Microsoft's LinkedIn loses appeal over access to user profiles

The 9th U.S. Circuit Court of Appeals let stand an August 2017 preliminary injunction that required LinkedIn, a Microsoft Corp unit with more than 645 million members, to give hiQ Labs Inc access to publicly available member profiles.

She also said giving companies such as LinkedIn "Free rein" over who can use public user data risked creating "Information monopolies" that harm the public interest.

"LinkedIn has no protected property interest in the data contributed by its users, as the users retain ownership over their profiles," Berzon wrote.

In a statement, LinkedIn said it was disappointed with the decision and evaluating its options, and will "Fight to protect our members and the information they entrust" to it.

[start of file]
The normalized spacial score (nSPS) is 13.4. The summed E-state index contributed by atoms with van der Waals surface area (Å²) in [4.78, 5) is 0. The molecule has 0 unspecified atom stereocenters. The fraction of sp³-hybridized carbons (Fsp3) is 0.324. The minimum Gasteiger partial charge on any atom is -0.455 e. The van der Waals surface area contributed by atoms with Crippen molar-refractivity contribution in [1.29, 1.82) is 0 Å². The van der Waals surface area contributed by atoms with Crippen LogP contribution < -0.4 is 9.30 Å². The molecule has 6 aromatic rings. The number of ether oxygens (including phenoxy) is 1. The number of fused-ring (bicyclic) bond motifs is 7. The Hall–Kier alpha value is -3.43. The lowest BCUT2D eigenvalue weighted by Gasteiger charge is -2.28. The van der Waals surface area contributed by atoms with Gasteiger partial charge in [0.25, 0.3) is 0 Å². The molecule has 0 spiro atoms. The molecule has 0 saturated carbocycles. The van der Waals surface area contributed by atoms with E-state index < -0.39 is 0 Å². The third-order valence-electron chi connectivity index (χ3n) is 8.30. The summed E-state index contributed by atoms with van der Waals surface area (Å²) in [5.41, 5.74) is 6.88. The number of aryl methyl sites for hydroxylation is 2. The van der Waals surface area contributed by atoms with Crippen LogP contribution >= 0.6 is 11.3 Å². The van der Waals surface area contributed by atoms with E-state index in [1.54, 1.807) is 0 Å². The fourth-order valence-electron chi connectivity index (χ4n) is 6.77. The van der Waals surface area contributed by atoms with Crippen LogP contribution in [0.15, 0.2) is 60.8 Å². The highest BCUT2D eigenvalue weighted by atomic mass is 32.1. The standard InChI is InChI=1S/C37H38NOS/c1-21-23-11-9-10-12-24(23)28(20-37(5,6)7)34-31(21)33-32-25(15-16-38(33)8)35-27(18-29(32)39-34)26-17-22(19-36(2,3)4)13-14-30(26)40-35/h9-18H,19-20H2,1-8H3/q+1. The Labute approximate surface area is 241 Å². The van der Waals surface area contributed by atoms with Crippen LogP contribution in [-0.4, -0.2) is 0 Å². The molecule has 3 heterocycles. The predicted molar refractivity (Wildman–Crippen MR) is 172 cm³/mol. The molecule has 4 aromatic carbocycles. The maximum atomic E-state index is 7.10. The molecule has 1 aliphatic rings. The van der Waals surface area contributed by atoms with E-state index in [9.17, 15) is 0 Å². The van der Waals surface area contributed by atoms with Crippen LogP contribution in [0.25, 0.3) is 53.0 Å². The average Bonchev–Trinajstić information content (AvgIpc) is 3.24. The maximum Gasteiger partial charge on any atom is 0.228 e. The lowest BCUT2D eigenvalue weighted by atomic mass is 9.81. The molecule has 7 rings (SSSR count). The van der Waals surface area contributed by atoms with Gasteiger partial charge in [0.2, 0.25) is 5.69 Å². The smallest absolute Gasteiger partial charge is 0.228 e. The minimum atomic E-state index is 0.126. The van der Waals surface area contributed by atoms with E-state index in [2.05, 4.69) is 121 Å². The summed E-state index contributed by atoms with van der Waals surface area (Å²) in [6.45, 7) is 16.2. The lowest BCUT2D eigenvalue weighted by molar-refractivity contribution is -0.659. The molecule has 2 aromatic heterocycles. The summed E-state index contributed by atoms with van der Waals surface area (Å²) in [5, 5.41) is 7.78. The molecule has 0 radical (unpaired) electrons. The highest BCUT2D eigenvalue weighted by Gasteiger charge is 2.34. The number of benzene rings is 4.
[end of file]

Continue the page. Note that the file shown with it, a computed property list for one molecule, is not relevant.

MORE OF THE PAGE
Berzon said hiQ had raised serious questions about LinkedIn's conduct, including whether it could invoke a federal law targeting computer fraud and abuse to block "Free riders" from accessing user data.

"Of course, LinkedIn could satisfy its 'free rider' concern by eliminating the public access option, albeit at a cost to the preferences of many users and, possibly, to its own bottom line," she wrote.

Donald Verrilli, a solicitor general under President Barack Obama, represented LinkedIn.

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